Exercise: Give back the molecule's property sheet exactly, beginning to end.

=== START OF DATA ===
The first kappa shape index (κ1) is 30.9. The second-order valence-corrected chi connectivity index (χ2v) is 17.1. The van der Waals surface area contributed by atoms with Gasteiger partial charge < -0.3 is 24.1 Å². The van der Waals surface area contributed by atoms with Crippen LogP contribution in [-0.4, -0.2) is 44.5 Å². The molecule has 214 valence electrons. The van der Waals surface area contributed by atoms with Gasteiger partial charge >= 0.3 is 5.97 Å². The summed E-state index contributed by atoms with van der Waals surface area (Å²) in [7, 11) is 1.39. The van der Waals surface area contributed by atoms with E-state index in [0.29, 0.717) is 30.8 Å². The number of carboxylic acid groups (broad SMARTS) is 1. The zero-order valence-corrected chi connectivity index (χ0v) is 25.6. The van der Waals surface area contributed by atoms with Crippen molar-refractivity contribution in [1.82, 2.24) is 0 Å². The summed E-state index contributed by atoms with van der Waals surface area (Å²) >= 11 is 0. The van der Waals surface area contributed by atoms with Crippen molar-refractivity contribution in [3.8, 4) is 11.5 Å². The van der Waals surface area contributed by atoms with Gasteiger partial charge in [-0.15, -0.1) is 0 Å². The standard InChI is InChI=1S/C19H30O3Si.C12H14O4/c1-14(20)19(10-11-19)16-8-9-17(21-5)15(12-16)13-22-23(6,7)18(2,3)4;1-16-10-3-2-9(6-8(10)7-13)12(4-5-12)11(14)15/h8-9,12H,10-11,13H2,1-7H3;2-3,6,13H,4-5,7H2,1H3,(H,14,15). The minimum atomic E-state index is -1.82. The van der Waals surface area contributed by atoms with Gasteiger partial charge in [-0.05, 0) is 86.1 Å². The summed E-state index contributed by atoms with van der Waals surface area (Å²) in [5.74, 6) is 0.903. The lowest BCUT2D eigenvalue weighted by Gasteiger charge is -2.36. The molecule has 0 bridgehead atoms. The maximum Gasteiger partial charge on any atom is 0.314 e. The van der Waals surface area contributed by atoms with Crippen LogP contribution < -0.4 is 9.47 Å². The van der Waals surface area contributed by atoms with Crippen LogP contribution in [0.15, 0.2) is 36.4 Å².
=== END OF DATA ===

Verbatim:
The first kappa shape index (κ1) is 30.9. The second-order valence-corrected chi connectivity index (χ2v) is 17.1. The van der Waals surface area contributed by atoms with Gasteiger partial charge < -0.3 is 24.1 Å². The van der Waals surface area contributed by atoms with Crippen LogP contribution in [-0.4, -0.2) is 44.5 Å². The molecule has 214 valence electrons. The van der Waals surface area contributed by atoms with Gasteiger partial charge >= 0.3 is 5.97 Å². The summed E-state index contributed by atoms with van der Waals surface area (Å²) in [7, 11) is 1.39. The van der Waals surface area contributed by atoms with E-state index in [0.29, 0.717) is 30.8 Å². The number of carboxylic acid groups (broad SMARTS) is 1. The zero-order valence-corrected chi connectivity index (χ0v) is 25.6. The van der Waals surface area contributed by atoms with Crippen molar-refractivity contribution in [1.82, 2.24) is 0 Å². The summed E-state index contributed by atoms with van der Waals surface area (Å²) >= 11 is 0. The van der Waals surface area contributed by atoms with Crippen molar-refractivity contribution in [3.8, 4) is 11.5 Å². The van der Waals surface area contributed by atoms with Gasteiger partial charge in [-0.15, -0.1) is 0 Å². The standard InChI is InChI=1S/C19H30O3Si.C12H14O4/c1-14(20)19(10-11-19)16-8-9-17(21-5)15(12-16)13-22-23(6,7)18(2,3)4;1-16-10-3-2-9(6-8(10)7-13)12(4-5-12)11(14)15/h8-9,12H,10-11,13H2,1-7H3;2-3,6,13H,4-5,7H2,1H3,(H,14,15). The minimum atomic E-state index is -1.82. The van der Waals surface area contributed by atoms with Gasteiger partial charge in [-0.05, 0) is 86.1 Å². The summed E-state index contributed by atoms with van der Waals surface area (Å²) in [5.74, 6) is 0.903. The lowest BCUT2D eigenvalue weighted by Gasteiger charge is -2.36. The molecule has 0 bridgehead atoms. The maximum Gasteiger partial charge on any atom is 0.314 e. The van der Waals surface area contributed by atoms with Crippen LogP contribution < -0.4 is 9.47 Å². The van der Waals surface area contributed by atoms with Crippen LogP contribution in [0.15, 0.2) is 36.4 Å².